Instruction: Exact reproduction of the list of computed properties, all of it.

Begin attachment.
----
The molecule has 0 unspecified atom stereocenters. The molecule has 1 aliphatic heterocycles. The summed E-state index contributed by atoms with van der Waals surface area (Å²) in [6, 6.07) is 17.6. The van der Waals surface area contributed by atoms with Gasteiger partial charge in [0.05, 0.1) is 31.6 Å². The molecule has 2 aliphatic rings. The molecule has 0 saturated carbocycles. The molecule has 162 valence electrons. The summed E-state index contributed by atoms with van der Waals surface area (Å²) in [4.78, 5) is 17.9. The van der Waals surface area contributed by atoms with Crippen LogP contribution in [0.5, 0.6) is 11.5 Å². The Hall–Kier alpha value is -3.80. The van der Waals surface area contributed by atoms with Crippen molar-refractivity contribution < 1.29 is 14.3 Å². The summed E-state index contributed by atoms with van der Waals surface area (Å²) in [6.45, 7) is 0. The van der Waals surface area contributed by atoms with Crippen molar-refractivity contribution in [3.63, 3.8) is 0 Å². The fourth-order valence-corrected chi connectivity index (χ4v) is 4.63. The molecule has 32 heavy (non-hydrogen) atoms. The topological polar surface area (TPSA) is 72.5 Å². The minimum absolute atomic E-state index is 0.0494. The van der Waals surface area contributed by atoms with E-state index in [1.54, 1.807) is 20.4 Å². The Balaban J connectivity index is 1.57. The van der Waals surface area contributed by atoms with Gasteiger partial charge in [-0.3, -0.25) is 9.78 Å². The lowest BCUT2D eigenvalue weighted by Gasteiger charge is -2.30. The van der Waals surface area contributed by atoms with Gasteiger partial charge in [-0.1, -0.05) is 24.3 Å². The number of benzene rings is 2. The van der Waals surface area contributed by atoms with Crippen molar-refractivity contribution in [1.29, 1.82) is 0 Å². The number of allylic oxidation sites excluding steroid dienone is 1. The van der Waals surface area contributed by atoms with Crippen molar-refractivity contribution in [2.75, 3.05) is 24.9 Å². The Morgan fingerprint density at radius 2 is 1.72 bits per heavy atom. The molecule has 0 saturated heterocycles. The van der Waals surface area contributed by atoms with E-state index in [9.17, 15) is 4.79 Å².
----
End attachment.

The molecule has 0 unspecified atom stereocenters. The molecule has 1 aliphatic heterocycles. The summed E-state index contributed by atoms with van der Waals surface area (Å²) in [6, 6.07) is 17.6. The van der Waals surface area contributed by atoms with Gasteiger partial charge in [0.05, 0.1) is 31.6 Å². The molecule has 2 aliphatic rings. The molecule has 0 saturated carbocycles. The molecule has 162 valence electrons. The summed E-state index contributed by atoms with van der Waals surface area (Å²) in [4.78, 5) is 17.9. The van der Waals surface area contributed by atoms with Crippen LogP contribution in [0.5, 0.6) is 11.5 Å². The Hall–Kier alpha value is -3.80. The van der Waals surface area contributed by atoms with Crippen molar-refractivity contribution < 1.29 is 14.3 Å². The summed E-state index contributed by atoms with van der Waals surface area (Å²) in [6.45, 7) is 0. The van der Waals surface area contributed by atoms with Crippen molar-refractivity contribution in [3.63, 3.8) is 0 Å². The fourth-order valence-corrected chi connectivity index (χ4v) is 4.63. The molecule has 32 heavy (non-hydrogen) atoms. The topological polar surface area (TPSA) is 72.5 Å². The minimum absolute atomic E-state index is 0.0494. The van der Waals surface area contributed by atoms with E-state index in [1.54, 1.807) is 20.4 Å². The Balaban J connectivity index is 1.57. The van der Waals surface area contributed by atoms with Gasteiger partial charge in [-0.3, -0.25) is 9.78 Å². The lowest BCUT2D eigenvalue weighted by Gasteiger charge is -2.30. The van der Waals surface area contributed by atoms with Gasteiger partial charge in [-0.1, -0.05) is 24.3 Å². The number of benzene rings is 2. The van der Waals surface area contributed by atoms with Crippen molar-refractivity contribution in [1.29, 1.82) is 0 Å². The number of allylic oxidation sites excluding steroid dienone is 1. The van der Waals surface area contributed by atoms with Crippen molar-refractivity contribution in [2.75, 3.05) is 24.9 Å². The Morgan fingerprint density at radius 2 is 1.72 bits per heavy atom. The molecule has 0 saturated heterocycles. The van der Waals surface area contributed by atoms with E-state index in [9.17, 15) is 4.79 Å².